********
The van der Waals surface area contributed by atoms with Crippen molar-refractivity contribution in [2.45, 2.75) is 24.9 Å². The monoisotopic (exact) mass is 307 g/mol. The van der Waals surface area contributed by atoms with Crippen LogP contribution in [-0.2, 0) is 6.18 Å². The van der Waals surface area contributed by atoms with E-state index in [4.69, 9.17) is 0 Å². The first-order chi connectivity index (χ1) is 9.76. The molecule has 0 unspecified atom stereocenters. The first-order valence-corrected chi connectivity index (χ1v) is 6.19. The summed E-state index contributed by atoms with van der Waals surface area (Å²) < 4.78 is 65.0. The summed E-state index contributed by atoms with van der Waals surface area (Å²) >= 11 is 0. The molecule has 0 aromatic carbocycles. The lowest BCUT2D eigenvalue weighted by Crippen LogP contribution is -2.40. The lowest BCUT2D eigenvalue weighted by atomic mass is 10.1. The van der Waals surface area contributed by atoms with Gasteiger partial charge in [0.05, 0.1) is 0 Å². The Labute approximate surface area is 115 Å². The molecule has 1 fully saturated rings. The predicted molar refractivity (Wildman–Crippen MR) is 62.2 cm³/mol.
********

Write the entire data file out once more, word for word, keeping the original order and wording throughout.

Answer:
The van der Waals surface area contributed by atoms with Crippen molar-refractivity contribution in [2.45, 2.75) is 24.9 Å². The monoisotopic (exact) mass is 307 g/mol. The van der Waals surface area contributed by atoms with Crippen LogP contribution in [-0.2, 0) is 6.18 Å². The van der Waals surface area contributed by atoms with E-state index in [4.69, 9.17) is 0 Å². The first-order chi connectivity index (χ1) is 9.76. The molecule has 0 unspecified atom stereocenters. The first-order valence-corrected chi connectivity index (χ1v) is 6.19. The summed E-state index contributed by atoms with van der Waals surface area (Å²) < 4.78 is 65.0. The summed E-state index contributed by atoms with van der Waals surface area (Å²) >= 11 is 0. The molecule has 0 aromatic carbocycles. The lowest BCUT2D eigenvalue weighted by Crippen LogP contribution is -2.40. The lowest BCUT2D eigenvalue weighted by atomic mass is 10.1. The van der Waals surface area contributed by atoms with Gasteiger partial charge in [0.05, 0.1) is 0 Å². The Labute approximate surface area is 115 Å². The molecule has 1 fully saturated rings. The predicted molar refractivity (Wildman–Crippen MR) is 62.2 cm³/mol.